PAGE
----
But there are other ways to make money fall from the sky, figuratively speaking:

High-end strip clubs offer prewrapped bundles of various denominations of cash, generally in $1,000 packets, for those who want to buy tips for the dancers and others who want to throw cash up in the air on the dance floor for anyone who grabs it.

Rap stars and athletes popularized the custom, called “making rain.”

Showy. Probably much preferred by the dancers, who don’t have to endure the skin-on-skin contact of having guys slip single bills into garter belts (and other spots).

by Costa Tsiokos, Sun 07/08/2021 04:43:43 PM
Category: Society
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It’s been a while since I made note of any blog housekeeping activities here at PopStat.

That’s because there haven’t been any major ones of late. I got the conflicting WordPress installations problem cleared up, with some help. And various tweaks here and there, including installing Bad Behavior to work with Akismet as a blended comment-spam defense (which works wonderfully, by the way). But none of those fixes seemed worthy of recording here.

Today, though, I addressed a shortcoming of this site that’s bugged me pretty much since Day One: The search function. WP’s built-in search utility sucks, frankly. It’s geared toward geek-centric output: Search terms spit back entire posts into an output page. That might be fine if you post infrequently, and compose really short posts. But when you output as much as I do, and wordcount per post is up there, you wind up with pages of “results” that aren’t particularly user-friendly. Even I’ve been loathe to use it — I’d instead do my searching for old posts via the WP backend.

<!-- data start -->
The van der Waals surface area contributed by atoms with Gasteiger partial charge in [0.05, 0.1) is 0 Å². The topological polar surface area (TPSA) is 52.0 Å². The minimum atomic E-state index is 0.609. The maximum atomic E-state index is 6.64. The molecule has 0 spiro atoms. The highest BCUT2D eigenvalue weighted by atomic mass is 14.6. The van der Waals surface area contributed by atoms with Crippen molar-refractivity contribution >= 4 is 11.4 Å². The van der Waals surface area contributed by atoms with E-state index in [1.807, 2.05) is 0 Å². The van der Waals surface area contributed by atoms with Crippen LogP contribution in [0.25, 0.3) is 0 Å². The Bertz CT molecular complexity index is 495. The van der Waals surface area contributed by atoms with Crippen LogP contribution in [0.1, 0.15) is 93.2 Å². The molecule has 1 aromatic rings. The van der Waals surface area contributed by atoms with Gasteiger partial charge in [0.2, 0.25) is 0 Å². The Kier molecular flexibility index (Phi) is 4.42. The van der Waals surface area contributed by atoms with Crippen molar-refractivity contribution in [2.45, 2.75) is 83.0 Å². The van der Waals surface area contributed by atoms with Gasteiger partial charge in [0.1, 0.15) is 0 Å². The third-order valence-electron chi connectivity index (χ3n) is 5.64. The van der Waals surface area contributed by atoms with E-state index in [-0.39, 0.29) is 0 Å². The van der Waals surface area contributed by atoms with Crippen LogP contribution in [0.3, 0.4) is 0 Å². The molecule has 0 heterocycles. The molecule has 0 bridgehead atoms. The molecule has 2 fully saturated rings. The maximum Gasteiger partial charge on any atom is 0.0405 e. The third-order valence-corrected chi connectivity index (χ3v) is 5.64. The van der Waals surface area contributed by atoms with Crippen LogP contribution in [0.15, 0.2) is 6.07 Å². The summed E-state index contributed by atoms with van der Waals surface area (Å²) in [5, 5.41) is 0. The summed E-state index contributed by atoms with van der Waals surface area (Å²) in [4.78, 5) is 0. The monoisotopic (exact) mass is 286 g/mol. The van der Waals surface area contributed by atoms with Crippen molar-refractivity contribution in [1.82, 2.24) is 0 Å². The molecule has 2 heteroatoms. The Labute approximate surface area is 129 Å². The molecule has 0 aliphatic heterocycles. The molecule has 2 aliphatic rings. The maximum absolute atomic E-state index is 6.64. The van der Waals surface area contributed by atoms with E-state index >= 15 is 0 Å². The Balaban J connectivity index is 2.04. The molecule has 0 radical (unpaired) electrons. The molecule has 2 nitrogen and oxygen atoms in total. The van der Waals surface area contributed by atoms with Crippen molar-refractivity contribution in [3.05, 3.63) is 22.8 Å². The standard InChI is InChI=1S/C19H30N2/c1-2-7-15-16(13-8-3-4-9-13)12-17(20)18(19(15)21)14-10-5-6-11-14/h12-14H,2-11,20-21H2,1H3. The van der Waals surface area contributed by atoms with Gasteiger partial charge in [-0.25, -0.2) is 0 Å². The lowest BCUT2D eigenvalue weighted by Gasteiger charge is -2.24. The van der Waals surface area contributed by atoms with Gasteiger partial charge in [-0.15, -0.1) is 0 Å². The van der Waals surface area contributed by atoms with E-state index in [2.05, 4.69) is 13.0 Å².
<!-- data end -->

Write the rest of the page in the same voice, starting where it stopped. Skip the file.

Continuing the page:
So I looked at a natural alternative: Google. Under the Google Co-op tool (of all things), you can create a customized search widget that’s limited to your own site/blog. This utility has been around for years, but I don’t think it’s been as flexible as it now is. In particular, I wanted to score that cool-looking javascripted Google brandmark in the search textbox, and I’m happy I was able to customize it thusly.

This search widget is also linked to my AdSense account, so there’s some revenue-generating potential there. I’ll be shocked if it nets more than pennies, but you never know.

Finally, in addition to planting the Google search tool and ditching the native WP one, I moved the actual search input box way up the left sidebar, to appear above the fold. I have some qualms about this, organization-wise. I’d kept the old search box way down, under the Archives header, because that makes the most sense in my mind — you’d be searching for older material (i.e., stuff that’s not on the current front page). But it was obviously buried there. Moving it to the top makes it very conspicuous, and hopefully more likely to be used by visitors. It’s the same logic that every search engine out there uses, so I’m guessing there’s something to it.

Anyway. Feel free to take the new Google searchbar out for a spin. I’m happy enough just looking at it.

by Costa Tsiokos, Sun 07/08/2021 04:32:16 PM
Category: Bloggin'